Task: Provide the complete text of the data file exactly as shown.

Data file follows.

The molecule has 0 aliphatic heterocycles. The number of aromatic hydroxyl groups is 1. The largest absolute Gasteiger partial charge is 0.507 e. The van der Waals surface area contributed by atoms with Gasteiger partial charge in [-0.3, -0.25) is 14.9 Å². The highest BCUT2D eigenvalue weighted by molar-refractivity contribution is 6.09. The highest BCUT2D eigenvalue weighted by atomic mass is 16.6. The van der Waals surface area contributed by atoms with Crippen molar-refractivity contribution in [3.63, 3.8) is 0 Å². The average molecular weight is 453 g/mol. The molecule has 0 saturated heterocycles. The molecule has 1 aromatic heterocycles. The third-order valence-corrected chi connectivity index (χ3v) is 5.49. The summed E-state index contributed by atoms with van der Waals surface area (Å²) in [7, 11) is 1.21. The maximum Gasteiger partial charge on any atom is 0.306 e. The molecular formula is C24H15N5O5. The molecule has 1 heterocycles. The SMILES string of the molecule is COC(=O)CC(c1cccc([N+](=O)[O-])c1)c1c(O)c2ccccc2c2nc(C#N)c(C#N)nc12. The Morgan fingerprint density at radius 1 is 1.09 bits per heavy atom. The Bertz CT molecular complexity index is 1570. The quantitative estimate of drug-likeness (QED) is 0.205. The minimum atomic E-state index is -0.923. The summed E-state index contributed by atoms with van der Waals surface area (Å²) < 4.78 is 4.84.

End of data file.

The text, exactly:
The molecule has 0 aliphatic heterocycles. The number of aromatic hydroxyl groups is 1. The largest absolute Gasteiger partial charge is 0.507 e. The van der Waals surface area contributed by atoms with Gasteiger partial charge in [-0.3, -0.25) is 14.9 Å². The highest BCUT2D eigenvalue weighted by molar-refractivity contribution is 6.09. The highest BCUT2D eigenvalue weighted by atomic mass is 16.6. The van der Waals surface area contributed by atoms with Crippen molar-refractivity contribution in [3.63, 3.8) is 0 Å². The average molecular weight is 453 g/mol. The molecule has 0 saturated heterocycles. The molecule has 1 aromatic heterocycles. The third-order valence-corrected chi connectivity index (χ3v) is 5.49. The summed E-state index contributed by atoms with van der Waals surface area (Å²) in [7, 11) is 1.21. The maximum Gasteiger partial charge on any atom is 0.306 e. The molecular formula is C24H15N5O5. The molecule has 1 heterocycles. The SMILES string of the molecule is COC(=O)CC(c1cccc([N+](=O)[O-])c1)c1c(O)c2ccccc2c2nc(C#N)c(C#N)nc12. The Morgan fingerprint density at radius 1 is 1.09 bits per heavy atom. The Bertz CT molecular complexity index is 1570. The quantitative estimate of drug-likeness (QED) is 0.205. The minimum atomic E-state index is -0.923. The summed E-state index contributed by atoms with van der Waals surface area (Å²) < 4.78 is 4.84.